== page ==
Why Clinical Research?
We work at non-academic community medical centers, where clinical researchers are uncommon. We’re often asked by our peers why we’ve added research onto clinical careers that are already full and satisfying. Many reasons motivate us. Here are a few:
We are insatiably curious and want to figure out how healthcare works and how we can make it better.
We love the creative challenge of filling in knowledge gaps (and there are many) that we encounter in our practices.
We value the close collaboration and collective learning that research requires: friendships and education are delightful byproducts.
We enjoy putting our non-clinical skills to constructive work, like understanding the literature, designing the right study, securing a grant, analyzing the data (providing us many Eureka moments), composing a manuscript (and getting it accepted), and teaching what we have discovered.
We are thrilled and humbled to think that our publications might improve the care of patients whom we’ll never meet.
Why Do Clinical Research at Kaiser Permanente?
Once our curious colleagues grasp what drives our research endeavors, their next question is understandable: "Then why aren’t you working at an academic facility?”That answer is easy. We have all the resources we need right here. Our medical group is allied to one of the country’s largest research divisions outside the university and government setting. This affords us access to partner with methodologically-savvy research scientists and programmer analysts. They know their way around the large clinical and administrative databases and have the statistical know-how to makes sense of the data. While our portfolio of funders includes National Institutes of Health, and foundations, much of our funding has come from internal sources, which testifies to the commitment of the group and its affiliates to advancing the science of medicine in practice. In this unique setting, we have an abundance of detailed patient data not readily available to most clinical researchers at academic facilities. Our integrated healthcare system is comprised of 21 medical centers and over 230 outpatient medical offices. Together we care for almost 4 million healthplan members. Our emergency departments received over 1.2 million visits last year. Our comprehensive patient electronic health records (EHR) include diagnostic and treatment history across all inpatient and outpatient settings (including medications, lab results, imaging, etc.) over a long history of electronic records use. These EHR systems serve not only as a source of data for research, but as a tool for efficient translation of research findings in real-time clinical practice.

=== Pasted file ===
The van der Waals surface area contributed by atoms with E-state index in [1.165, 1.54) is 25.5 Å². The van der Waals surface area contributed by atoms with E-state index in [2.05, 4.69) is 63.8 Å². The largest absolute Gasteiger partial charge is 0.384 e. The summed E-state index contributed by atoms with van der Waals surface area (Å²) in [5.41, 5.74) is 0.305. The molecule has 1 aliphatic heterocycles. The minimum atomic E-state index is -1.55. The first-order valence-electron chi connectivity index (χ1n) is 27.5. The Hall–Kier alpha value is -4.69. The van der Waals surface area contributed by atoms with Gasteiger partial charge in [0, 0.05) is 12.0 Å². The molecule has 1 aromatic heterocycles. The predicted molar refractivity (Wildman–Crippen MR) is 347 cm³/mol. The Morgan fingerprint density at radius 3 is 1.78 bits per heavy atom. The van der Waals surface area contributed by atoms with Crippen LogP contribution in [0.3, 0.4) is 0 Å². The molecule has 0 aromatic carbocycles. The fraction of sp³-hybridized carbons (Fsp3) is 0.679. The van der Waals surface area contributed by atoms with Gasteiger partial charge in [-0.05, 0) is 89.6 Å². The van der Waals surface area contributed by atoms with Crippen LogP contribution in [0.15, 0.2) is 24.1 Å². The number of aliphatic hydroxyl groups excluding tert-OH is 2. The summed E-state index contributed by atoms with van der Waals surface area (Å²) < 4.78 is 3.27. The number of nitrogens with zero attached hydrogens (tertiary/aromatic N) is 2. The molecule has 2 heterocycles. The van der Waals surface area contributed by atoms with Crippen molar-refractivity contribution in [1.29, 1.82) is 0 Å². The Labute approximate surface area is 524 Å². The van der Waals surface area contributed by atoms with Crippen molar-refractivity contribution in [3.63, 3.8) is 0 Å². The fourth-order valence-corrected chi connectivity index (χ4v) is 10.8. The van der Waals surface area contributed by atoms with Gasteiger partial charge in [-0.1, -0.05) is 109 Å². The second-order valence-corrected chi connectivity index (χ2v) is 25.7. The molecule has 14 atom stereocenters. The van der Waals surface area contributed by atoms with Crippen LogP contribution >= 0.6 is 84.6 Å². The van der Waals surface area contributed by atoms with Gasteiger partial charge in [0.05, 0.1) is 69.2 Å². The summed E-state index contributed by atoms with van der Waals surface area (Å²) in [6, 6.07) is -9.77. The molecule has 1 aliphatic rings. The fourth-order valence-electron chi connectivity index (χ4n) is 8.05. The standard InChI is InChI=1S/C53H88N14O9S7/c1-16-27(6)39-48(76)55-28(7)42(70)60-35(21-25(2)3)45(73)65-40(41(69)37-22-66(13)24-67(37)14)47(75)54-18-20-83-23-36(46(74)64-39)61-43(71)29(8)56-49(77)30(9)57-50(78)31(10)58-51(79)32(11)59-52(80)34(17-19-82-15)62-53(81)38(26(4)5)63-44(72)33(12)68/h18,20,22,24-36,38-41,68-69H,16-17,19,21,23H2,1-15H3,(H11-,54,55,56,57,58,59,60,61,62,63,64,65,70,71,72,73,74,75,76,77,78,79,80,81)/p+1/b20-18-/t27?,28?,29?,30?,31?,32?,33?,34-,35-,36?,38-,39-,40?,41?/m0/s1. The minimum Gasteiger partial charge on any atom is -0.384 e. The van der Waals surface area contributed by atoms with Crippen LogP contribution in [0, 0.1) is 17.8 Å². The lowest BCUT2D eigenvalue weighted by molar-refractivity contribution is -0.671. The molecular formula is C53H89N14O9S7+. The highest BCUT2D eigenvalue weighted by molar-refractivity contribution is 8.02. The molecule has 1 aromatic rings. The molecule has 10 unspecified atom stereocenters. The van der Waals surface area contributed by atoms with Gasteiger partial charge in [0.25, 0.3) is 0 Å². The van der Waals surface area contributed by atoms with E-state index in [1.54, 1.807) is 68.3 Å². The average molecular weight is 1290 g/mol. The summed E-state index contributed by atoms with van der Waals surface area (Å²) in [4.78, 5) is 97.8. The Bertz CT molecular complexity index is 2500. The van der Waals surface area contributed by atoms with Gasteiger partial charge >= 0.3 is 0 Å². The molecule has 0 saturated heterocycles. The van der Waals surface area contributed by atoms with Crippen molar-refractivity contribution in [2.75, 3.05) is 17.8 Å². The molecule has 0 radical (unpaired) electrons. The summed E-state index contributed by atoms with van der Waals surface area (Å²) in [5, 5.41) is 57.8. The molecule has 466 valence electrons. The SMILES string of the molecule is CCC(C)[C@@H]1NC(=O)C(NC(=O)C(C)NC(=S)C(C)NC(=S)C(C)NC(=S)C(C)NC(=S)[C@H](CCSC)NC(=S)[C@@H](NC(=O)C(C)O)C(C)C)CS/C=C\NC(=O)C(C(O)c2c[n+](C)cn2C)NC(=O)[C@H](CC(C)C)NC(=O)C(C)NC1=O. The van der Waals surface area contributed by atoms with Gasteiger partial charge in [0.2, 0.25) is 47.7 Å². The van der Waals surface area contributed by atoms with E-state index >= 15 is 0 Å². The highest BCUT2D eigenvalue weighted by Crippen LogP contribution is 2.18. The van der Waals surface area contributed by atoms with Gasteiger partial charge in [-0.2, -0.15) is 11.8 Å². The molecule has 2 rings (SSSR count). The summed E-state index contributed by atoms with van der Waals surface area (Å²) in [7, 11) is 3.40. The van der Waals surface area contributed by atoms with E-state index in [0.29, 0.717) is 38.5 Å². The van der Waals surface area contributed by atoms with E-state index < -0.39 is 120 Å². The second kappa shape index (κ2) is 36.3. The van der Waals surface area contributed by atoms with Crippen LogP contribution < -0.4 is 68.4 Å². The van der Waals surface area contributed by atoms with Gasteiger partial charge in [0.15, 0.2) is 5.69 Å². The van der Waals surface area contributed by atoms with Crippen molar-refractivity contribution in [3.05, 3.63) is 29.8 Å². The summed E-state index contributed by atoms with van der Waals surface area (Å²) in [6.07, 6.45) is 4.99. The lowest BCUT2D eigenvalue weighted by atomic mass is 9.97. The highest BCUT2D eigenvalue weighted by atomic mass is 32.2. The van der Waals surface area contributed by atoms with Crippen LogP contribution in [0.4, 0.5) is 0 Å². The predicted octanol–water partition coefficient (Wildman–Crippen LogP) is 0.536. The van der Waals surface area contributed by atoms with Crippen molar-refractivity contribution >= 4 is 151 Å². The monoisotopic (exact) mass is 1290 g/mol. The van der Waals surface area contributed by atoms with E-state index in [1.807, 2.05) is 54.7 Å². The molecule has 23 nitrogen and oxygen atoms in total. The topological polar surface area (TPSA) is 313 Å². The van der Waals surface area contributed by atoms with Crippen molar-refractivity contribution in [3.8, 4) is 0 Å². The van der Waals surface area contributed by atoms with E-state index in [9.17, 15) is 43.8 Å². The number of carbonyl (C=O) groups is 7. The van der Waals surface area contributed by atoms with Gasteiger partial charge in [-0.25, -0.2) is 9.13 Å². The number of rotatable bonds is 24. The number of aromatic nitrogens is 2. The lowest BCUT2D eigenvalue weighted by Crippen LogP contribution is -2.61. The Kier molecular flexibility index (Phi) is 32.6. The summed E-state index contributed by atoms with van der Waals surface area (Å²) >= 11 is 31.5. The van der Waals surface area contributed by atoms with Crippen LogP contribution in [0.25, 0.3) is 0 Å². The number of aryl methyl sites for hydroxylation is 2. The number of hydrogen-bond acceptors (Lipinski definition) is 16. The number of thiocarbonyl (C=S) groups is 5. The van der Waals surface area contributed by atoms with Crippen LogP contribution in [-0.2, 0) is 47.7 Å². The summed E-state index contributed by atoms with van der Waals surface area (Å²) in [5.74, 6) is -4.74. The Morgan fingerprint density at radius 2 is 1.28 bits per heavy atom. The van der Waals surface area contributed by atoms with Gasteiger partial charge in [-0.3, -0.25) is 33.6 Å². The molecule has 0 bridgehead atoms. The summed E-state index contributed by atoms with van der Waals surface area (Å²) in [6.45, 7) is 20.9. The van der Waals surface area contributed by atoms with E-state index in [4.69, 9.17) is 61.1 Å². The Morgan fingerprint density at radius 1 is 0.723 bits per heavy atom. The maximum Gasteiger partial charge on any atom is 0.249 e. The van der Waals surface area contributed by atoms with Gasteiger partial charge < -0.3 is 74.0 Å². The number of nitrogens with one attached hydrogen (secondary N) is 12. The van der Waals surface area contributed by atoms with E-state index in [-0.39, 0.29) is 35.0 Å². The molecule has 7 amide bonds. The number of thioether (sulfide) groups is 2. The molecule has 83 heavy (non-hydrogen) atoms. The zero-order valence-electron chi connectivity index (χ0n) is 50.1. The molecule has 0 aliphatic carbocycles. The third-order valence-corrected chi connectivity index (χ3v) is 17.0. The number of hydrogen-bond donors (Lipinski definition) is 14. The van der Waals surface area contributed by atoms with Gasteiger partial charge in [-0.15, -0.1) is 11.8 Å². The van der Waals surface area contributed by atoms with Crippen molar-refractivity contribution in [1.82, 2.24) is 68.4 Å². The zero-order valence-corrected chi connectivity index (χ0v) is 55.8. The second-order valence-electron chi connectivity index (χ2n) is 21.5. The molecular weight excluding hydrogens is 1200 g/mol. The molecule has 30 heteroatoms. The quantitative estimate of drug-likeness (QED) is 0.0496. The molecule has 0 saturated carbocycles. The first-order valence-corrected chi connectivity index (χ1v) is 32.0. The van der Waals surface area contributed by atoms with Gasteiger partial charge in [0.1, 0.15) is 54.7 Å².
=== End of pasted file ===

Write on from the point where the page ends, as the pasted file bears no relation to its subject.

Not Publish or Perish
Another benefit of researching outside academia is that we are free from the pressures that can accompany a “publish or perish” model. Our compensation and standing in the medical group are independent of our research productivity. Not having to meet a required quota of publications doesn’t lessen our ambition and determination. It just means that we get to set our own objectives and timelines. We appreciate that luxury.
Team Science: The Benefits of Collaboration
True, it hasn’t all been a walk in the park. Getting a network of community emergency medicine researchers off the ground required a little sweat equity. And still does. But working hard with good friends for something you value has greatly lightened the load. The motives we mentioned and the ensuing rewards have more than compensated for the additional time and effort that research requires.
So Why Do We Do Research in This Community Setting?
Because we couldn’t imagine doing anything else anywhere else. :)
David R Vinson, MD
Co-chair, CREST Network
On behalf of the entire team